Christianity, in particular Catholicism, was brought from Europe starting in the 15th century. It was first brought by the Spaniards, then French colonizers as well as others. Specifically, Christopher Columbus first landed on the Island of Hispaniola in the town of what is now Môle Saint Nicholas on December 6th, 1492 (named after St. Nicholas; St. Nicholas’ Day was December 6th) in what was called the Moustique Bay. Upon his landing it is said he constructed a large cross to mark his discovery. In 1983, Pope John Paul II visited Haiti and in his opening speech he made a reference to this, saying “It is almost 500 years since a cross was constructed on Haiti’s land…”.

(Anchor from Columbus’ ship, the Santa Maria, belonging to and displayed at the Mupunah Museum)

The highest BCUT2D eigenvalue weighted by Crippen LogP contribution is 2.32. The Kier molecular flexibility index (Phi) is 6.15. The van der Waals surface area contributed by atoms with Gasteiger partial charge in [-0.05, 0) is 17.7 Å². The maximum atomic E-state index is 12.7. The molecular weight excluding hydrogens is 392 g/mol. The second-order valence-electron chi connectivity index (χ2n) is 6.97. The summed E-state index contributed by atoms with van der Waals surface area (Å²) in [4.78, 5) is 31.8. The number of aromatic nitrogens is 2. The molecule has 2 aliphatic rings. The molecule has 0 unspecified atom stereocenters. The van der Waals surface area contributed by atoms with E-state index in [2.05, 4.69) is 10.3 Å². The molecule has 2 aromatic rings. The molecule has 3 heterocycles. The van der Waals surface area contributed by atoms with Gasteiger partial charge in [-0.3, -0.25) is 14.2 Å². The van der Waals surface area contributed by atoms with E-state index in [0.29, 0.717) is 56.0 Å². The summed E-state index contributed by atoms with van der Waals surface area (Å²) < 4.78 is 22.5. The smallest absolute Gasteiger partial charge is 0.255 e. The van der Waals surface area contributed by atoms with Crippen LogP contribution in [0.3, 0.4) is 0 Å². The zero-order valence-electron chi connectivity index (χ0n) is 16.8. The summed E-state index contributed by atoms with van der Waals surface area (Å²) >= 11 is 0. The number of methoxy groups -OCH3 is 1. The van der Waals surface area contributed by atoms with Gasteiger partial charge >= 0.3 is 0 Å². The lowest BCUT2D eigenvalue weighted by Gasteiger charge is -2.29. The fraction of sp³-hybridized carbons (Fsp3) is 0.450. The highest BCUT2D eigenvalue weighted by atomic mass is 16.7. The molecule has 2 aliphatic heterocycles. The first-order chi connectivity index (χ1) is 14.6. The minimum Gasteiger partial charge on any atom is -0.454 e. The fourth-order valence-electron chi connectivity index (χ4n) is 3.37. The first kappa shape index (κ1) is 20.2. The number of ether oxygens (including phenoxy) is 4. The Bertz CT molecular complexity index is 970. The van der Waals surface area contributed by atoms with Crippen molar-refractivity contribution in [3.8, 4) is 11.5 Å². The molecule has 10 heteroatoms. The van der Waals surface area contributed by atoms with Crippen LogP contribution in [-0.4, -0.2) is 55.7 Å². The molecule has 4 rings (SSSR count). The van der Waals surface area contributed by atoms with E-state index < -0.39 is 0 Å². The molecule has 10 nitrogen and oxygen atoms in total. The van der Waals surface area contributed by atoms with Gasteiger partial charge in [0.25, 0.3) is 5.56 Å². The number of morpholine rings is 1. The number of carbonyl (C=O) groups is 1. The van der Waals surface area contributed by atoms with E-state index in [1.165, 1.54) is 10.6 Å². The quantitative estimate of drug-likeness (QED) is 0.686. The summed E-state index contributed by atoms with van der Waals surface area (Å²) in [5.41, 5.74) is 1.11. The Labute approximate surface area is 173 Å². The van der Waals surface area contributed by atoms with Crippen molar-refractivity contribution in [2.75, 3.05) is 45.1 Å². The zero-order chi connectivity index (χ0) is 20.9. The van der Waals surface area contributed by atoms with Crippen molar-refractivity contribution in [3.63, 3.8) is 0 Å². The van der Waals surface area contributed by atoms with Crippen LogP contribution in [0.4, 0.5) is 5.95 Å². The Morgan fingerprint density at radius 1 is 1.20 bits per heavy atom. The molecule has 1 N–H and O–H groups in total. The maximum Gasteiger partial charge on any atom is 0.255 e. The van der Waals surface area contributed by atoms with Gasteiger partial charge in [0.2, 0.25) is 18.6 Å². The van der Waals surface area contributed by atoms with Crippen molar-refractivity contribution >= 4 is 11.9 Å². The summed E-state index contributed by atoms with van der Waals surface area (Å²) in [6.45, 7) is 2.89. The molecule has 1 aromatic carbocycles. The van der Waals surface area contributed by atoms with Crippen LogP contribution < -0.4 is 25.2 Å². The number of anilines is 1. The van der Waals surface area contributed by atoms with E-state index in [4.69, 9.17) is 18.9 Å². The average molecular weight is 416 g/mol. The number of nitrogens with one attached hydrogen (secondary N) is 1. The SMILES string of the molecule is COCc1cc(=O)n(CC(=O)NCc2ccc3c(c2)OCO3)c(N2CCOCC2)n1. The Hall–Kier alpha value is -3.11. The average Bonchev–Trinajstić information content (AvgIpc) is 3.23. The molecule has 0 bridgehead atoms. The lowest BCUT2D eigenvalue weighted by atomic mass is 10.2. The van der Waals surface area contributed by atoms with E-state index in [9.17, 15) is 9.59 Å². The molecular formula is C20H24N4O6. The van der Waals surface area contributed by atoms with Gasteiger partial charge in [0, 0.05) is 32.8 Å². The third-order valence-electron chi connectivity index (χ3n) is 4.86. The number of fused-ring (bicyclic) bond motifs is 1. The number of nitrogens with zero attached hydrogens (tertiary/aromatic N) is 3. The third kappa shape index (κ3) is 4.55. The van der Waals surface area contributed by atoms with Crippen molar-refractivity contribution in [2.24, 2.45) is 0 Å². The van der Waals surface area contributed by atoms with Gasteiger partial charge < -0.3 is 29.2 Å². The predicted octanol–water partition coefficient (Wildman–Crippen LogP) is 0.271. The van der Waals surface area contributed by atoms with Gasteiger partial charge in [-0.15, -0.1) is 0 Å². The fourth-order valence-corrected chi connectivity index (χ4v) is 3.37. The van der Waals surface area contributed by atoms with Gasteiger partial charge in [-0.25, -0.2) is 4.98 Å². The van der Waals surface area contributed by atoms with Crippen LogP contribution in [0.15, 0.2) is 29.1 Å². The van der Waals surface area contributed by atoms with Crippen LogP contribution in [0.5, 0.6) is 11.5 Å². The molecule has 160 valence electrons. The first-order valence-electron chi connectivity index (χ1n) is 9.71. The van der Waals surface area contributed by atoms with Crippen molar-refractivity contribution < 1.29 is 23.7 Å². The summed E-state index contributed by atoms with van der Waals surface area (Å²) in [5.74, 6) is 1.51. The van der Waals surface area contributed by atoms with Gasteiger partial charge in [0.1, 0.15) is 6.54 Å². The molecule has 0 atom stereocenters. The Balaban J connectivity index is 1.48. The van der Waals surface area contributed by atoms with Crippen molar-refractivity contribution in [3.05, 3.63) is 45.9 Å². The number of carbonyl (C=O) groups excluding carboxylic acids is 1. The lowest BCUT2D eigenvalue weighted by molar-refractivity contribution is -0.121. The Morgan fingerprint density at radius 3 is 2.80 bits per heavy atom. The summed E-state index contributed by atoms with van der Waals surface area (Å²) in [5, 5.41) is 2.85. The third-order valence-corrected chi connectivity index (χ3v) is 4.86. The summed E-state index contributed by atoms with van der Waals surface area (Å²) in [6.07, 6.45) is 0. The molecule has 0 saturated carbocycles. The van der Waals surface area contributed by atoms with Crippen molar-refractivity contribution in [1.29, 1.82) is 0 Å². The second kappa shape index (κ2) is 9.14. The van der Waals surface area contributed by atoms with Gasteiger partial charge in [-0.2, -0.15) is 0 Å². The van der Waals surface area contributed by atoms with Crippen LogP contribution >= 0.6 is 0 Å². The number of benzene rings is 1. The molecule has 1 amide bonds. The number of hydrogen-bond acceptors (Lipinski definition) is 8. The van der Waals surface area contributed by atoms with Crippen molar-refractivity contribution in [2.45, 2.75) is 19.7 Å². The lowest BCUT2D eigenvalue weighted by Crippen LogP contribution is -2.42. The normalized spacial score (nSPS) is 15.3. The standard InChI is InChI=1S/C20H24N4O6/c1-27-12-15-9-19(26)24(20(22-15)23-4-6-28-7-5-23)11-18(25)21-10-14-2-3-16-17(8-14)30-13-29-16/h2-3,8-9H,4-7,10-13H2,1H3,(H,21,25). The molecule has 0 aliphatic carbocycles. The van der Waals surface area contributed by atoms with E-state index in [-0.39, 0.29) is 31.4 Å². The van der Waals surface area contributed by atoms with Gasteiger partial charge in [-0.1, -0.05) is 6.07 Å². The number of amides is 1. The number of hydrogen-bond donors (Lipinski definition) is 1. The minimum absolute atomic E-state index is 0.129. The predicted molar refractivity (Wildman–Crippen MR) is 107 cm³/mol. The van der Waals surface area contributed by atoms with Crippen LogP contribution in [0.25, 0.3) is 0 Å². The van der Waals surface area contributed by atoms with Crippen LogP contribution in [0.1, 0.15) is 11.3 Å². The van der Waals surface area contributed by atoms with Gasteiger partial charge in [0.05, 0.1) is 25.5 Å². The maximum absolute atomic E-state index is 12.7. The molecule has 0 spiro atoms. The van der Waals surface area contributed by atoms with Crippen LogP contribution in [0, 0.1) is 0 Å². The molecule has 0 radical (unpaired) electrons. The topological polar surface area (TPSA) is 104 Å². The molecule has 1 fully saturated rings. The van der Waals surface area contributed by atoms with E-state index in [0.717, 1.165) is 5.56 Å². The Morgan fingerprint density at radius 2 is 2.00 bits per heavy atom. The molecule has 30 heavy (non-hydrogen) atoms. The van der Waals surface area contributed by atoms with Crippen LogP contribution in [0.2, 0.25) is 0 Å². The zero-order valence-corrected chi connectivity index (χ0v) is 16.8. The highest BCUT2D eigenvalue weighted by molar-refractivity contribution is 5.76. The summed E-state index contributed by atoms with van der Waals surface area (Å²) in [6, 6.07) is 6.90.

Furthermore, after gaining independence, it was said that Haiti became independent along with Voodoo, but in order to be on an equal line with Western countries, as well as in order to ensure educational standards, the government tended to favor Catholicism (in the constitution of 1805, there was no mention or provision of religious neutrality, but after the 1807 constitution, the Roman Catholic Apostolic Church was the only religion accepted by the government as the official religious faith. If other religions received approval, then they received preferential treatment as well.).
Jean-Pierre Boyer became the President of Haiti in 1818 and during his presidency not only did he integrate the separated North and South, he even went so far as to integrated the neighboring Spanish territory (now the Dominican Republic). He even demanded to move the capital of Haiti, Port-au-Prince to where the Archdiocese was located in St. Domingo. However, this demand aroused ill feelings towards President Boyer in the Archdiocese, and although the Catholic Church tried time and time again to arrange a suitable situation for both parties, in the end no action took place.